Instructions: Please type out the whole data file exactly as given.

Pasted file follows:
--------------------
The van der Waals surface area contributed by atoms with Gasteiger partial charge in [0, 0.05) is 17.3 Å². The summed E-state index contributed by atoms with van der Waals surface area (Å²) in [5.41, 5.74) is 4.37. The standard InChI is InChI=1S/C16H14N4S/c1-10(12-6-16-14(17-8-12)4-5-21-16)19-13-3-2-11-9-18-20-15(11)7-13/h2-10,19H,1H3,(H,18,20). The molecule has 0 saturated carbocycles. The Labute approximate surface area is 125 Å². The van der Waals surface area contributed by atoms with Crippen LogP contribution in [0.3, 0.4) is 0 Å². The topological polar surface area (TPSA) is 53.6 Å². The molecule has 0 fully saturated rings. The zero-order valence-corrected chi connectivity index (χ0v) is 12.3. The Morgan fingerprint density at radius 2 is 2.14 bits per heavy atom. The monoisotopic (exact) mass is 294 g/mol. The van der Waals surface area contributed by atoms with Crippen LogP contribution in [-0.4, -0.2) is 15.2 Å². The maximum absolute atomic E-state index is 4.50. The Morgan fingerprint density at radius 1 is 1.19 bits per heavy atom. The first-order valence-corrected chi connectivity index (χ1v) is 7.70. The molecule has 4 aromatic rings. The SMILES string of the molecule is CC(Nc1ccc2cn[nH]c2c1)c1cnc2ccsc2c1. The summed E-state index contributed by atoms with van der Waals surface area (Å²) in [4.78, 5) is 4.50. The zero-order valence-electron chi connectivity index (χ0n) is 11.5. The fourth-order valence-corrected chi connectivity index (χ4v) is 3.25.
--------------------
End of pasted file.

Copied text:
The van der Waals surface area contributed by atoms with Gasteiger partial charge in [0, 0.05) is 17.3 Å². The summed E-state index contributed by atoms with van der Waals surface area (Å²) in [5.41, 5.74) is 4.37. The standard InChI is InChI=1S/C16H14N4S/c1-10(12-6-16-14(17-8-12)4-5-21-16)19-13-3-2-11-9-18-20-15(11)7-13/h2-10,19H,1H3,(H,18,20). The molecule has 0 saturated carbocycles. The Labute approximate surface area is 125 Å². The van der Waals surface area contributed by atoms with Crippen LogP contribution in [0.3, 0.4) is 0 Å². The topological polar surface area (TPSA) is 53.6 Å². The molecule has 0 fully saturated rings. The zero-order valence-corrected chi connectivity index (χ0v) is 12.3. The Morgan fingerprint density at radius 2 is 2.14 bits per heavy atom. The monoisotopic (exact) mass is 294 g/mol. The van der Waals surface area contributed by atoms with Crippen LogP contribution in [-0.4, -0.2) is 15.2 Å². The maximum absolute atomic E-state index is 4.50. The Morgan fingerprint density at radius 1 is 1.19 bits per heavy atom. The first-order valence-corrected chi connectivity index (χ1v) is 7.70. The molecule has 4 aromatic rings. The SMILES string of the molecule is CC(Nc1ccc2cn[nH]c2c1)c1cnc2ccsc2c1. The summed E-state index contributed by atoms with van der Waals surface area (Å²) in [4.78, 5) is 4.50. The zero-order valence-electron chi connectivity index (χ0n) is 11.5. The fourth-order valence-corrected chi connectivity index (χ4v) is 3.25.